### Abstract

Original language | English |
---|---|

Pages (from-to) | 591-607 |

Number of pages | 18 |

Journal | Statistics and Computing |

Volume | 26 |

Issue number | 3 |

DOIs | |

Publication status | Published - 2016 |

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### Cite this

*Statistics and Computing*,

*26*(3), 591-607. https://doi.org/10.1007/s11222-015-9546-9

}

*Statistics and Computing*, vol. 26, no. 3, pp. 591-607. https://doi.org/10.1007/s11222-015-9546-9

**Sequential Monte Carlo for counting vertex covers in general graphs.** / Ridder, A.A.N.; Botev, Z.; Vaisman, R.

Research output: Contribution to Journal › Article › Academic › peer-review

TY - JOUR

T1 - Sequential Monte Carlo for counting vertex covers in general graphs

AU - Ridder, A.A.N.

AU - Botev, Z.

AU - Vaisman, R.

PY - 2016

Y1 - 2016

N2 - In this paper we describe a sequential importance sampling (SIS) procedure for counting the number of vertex covers in general graphs. The optimal SIS proposal distribution is the uniform over a suitably restricted set, but is not implementable. We will consider two proposal distributions as approximations to the optimal. Both proposals are based on randomization techniques. The first randomization is the classic probability model of random graphs, and in fact, the resulting SIS algorithm shows polynomial complexity for random graphs. The second randomization introduces a probabilistic relaxation technique that uses Dynamic Programming. The numerical experiments show that the resulting SIS algorithm enjoys excellent practical performance in comparison with existing methods. In particular the method is compared with cachet—an exact model counter, and the state of the art SampleSearch, which is based on Belief Networks and importance sampling.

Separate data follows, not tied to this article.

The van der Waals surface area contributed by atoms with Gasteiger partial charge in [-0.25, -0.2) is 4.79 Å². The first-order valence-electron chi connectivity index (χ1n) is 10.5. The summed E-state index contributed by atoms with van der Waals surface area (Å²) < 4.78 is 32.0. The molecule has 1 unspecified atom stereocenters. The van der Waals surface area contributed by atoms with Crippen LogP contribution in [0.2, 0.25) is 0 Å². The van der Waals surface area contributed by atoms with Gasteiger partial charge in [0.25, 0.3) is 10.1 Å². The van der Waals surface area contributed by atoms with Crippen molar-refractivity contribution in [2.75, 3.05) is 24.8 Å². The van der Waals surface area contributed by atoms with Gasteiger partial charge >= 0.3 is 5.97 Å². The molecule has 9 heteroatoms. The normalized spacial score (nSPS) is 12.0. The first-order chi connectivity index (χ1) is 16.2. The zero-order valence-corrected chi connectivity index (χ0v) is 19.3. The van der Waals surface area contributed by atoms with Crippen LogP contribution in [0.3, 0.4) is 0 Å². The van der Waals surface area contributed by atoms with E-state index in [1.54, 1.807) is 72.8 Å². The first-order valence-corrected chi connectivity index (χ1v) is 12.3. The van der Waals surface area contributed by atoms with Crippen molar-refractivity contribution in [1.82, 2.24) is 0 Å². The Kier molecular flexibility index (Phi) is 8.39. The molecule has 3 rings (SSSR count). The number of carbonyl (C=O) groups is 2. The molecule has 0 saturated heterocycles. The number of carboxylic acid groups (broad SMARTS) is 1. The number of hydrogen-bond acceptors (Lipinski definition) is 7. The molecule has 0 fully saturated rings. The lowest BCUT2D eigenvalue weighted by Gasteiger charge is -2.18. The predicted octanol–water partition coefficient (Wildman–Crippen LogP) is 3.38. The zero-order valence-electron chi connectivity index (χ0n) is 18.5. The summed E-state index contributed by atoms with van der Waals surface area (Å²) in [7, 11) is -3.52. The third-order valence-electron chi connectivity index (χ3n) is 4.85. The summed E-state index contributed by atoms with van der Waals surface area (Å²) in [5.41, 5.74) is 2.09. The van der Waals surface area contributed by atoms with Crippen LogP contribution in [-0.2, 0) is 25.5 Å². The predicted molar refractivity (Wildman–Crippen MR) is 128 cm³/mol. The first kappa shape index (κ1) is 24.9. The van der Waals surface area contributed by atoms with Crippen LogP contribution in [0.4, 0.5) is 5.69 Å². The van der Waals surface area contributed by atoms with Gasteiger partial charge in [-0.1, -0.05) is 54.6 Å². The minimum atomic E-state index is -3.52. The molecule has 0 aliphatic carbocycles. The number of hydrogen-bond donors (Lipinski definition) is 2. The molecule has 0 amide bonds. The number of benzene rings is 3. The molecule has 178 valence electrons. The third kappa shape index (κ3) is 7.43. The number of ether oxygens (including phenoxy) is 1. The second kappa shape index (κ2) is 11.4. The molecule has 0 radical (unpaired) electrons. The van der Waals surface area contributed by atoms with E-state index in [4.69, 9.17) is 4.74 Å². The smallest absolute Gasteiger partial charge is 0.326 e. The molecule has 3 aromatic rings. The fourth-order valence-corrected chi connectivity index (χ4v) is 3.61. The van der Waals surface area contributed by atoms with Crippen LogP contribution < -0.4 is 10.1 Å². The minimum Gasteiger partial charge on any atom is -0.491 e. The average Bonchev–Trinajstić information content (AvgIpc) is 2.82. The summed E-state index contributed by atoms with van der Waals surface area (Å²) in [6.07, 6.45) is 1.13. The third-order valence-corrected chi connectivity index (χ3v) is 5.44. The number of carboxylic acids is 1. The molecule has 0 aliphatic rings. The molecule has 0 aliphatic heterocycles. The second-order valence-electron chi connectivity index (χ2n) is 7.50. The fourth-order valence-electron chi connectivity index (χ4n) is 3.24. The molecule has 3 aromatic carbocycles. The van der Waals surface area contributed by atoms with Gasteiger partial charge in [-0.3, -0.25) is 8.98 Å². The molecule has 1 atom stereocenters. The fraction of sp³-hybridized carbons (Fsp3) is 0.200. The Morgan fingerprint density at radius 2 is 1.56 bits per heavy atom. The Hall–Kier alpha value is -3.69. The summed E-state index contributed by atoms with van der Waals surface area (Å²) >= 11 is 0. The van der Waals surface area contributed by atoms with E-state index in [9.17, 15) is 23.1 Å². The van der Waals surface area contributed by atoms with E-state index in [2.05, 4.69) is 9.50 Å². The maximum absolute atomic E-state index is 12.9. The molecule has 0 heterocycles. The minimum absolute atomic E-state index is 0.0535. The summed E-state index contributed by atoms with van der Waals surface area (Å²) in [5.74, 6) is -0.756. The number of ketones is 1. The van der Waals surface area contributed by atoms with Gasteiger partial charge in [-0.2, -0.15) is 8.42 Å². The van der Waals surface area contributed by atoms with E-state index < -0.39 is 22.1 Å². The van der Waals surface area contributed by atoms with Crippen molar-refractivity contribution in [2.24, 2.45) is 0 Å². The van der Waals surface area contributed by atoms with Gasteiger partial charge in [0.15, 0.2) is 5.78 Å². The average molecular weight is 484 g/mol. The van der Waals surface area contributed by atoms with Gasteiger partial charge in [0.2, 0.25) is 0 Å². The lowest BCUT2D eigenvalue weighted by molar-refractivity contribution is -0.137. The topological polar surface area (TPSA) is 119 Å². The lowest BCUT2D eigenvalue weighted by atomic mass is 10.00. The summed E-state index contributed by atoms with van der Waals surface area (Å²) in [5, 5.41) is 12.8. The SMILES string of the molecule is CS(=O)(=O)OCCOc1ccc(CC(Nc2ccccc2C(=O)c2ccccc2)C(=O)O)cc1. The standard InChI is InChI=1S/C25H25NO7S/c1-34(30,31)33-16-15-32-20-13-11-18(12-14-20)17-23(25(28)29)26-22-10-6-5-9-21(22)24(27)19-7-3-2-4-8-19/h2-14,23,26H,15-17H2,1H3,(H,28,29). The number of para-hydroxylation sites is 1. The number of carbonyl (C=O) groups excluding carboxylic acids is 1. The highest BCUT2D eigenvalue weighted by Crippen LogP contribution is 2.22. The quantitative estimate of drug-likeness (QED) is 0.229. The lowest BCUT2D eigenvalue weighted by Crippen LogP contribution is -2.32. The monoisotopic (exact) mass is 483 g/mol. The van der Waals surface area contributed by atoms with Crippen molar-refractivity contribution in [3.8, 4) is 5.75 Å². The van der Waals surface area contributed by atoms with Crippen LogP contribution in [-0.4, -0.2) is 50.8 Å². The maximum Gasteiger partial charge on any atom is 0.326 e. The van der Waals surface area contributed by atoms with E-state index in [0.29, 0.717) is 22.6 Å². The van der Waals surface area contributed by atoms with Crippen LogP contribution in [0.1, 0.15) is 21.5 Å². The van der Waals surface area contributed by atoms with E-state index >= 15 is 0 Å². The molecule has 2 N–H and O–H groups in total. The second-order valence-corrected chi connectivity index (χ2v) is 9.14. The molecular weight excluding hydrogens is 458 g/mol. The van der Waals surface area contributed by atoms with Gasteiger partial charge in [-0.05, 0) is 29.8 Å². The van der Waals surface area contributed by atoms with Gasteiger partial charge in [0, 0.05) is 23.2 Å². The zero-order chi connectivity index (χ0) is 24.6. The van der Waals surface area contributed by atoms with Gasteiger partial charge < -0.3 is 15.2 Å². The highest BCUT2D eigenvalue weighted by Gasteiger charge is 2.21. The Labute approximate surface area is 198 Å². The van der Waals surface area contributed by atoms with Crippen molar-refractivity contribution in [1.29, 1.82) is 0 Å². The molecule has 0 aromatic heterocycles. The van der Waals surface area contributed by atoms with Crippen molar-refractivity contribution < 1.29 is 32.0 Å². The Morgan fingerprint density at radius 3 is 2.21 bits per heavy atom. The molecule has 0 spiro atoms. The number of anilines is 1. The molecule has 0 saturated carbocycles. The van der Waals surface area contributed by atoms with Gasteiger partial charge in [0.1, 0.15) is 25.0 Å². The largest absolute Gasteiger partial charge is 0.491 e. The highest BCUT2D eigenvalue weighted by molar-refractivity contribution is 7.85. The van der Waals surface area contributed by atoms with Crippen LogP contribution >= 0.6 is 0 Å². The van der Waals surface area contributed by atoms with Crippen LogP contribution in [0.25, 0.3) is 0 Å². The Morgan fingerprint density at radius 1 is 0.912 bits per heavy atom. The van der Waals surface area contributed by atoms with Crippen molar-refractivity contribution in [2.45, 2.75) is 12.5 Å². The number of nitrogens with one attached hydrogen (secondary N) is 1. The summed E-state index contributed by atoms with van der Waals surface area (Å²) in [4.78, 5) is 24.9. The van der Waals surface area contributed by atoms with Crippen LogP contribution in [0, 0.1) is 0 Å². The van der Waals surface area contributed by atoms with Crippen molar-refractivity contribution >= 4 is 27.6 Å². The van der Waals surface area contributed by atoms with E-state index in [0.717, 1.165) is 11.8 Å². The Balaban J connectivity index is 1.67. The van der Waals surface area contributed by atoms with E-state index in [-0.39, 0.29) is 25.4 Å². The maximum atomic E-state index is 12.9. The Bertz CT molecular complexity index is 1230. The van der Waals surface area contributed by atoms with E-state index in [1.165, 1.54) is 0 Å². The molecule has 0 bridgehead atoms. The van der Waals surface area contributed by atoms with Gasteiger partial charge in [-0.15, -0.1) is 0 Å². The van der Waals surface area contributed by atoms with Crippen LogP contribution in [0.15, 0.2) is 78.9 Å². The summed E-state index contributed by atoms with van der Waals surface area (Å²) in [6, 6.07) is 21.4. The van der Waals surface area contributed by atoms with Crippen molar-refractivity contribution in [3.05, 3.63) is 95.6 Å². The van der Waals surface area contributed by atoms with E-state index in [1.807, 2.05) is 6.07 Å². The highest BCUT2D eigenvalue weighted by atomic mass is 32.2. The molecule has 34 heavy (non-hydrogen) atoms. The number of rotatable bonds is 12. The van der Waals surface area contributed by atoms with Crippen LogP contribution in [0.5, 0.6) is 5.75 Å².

AB - In this paper we describe a sequential importance sampling (SIS) procedure for counting the number of vertex covers in general graphs. The optimal SIS proposal distribution is the uniform over a suitably restricted set, but is not implementable. We will consider two proposal distributions as approximations to the optimal. Both proposals are based on randomization techniques. The first randomization is the classic probability model of random graphs, and in fact, the resulting SIS algorithm shows polynomial complexity for random graphs. The second randomization introduces a probabilistic relaxation technique that uses Dynamic Programming. The numerical experiments show that the resulting SIS algorithm enjoys excellent practical performance in comparison with existing methods. In particular the method is compared with cachet—an exact model counter, and the state of the art SampleSearch, which is based on Belief Networks and importance sampling.

U2 - 10.1007/s11222-015-9546-9

DO - 10.1007/s11222-015-9546-9

M3 - Article

VL - 26

SP - 591

EP - 607

JO - Statistics and Computing

JF - Statistics and Computing

SN - 0960-3174

IS - 3

ER -